It later turned out that his teammate, Leonardo Piepoli, also had made assumptions about the efficacy of testing. Double D’oh!!!! We have, of course, learned that other riders – including Bernhard Kohl, the man who had apparently won the KOM jersey – tested positive for the same drug. We’re happy to have heard that Roche lent a hand in the development of testing protocols. We’re just a little disappointed that the LNDD, the UCI, WADA and the IOC weren’t all on the same page when it came to prepping for the Olympics.

Now look back at the calendar for 2008. The CERA test was revealed at the Tour on July 17. The Olympic road race was less than a month later on August 9. Should the International Olympic Committee and its anti-doping program have had a CERA test in place in time for the Beijing Games? In retrospect, yes. Should the failure to have done so given Rebellin, Schumacher and others a free pass? No way.

Christiane Ayotte, the director of the anti-doping laboratory in Montreal and a respected member of the WADA testing commission said that she had no real explanation for why there was no CERA test in place in Beijing. She also noted that WADA rules have established an eight-year statute of limitations, meaning that samples can be re-tested at any time within that limit and sanctions can be imposed retroactively if the results turn up positive.

As we said, there were more than 11,000 athletes participating in the Beijing Games. There were nearly 5,000 blood and urine samples taken at the Olympics in 2008 and, for better or for worse, it wasn’t until October that the IOC decided to re-examine some of the 970+ blood samples for evidence of CERA.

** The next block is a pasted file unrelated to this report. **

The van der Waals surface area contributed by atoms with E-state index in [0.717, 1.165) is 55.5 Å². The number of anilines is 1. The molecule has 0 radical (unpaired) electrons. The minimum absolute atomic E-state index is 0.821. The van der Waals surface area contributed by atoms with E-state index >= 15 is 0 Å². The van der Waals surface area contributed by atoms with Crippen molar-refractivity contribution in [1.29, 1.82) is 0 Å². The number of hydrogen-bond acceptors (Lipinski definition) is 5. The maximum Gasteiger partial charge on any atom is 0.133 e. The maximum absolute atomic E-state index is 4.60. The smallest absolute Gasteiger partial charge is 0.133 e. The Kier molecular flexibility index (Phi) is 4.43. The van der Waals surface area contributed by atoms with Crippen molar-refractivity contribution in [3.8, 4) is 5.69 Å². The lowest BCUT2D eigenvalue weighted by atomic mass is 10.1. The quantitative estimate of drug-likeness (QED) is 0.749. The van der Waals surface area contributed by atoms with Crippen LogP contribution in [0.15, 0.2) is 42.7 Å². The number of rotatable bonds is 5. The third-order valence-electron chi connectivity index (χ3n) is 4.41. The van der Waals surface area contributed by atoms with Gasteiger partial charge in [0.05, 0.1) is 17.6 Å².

What bothers us about the whole thing is that the testing then took until April of 2009 to complete. It was then another seven months before the IOC ruled that those who were caught should be stripped of their medals. Sure, the wheels of justice turn slowly and the accused do have rights that need to be protected, but compare that to the treatment handed out to Spanish cyclist Maria Isobel Moreno, who tripped the Dopo-meter for EPO before she even got settled into her room at the Olympic village. She was gone before she had a chance to even toe the line. Sure, it’s great if she’s guilty and odds are that she probably was, but it seems a bit different than the protections afforded Rebellin and ol’ “Schumy,” whose penalties came more than 15 months after they cheated.

Anyway, slow or not, the Rebellin, Riccò, Kohl et. al. CERA story may have an important lesson for other “cutting edge” dopers in the future, namely that the lab guys are reading the same journals you are. In case you’re wondering, there is progress being made in the development of a “fourth generation” ESA. This time, it’s a California company working on the development of a synthetic peptide-based ESA and, yes, a spokesman for the company says it’s already been working with WADA to develop new testing protocols. D’oh!

Email Charles Pelkey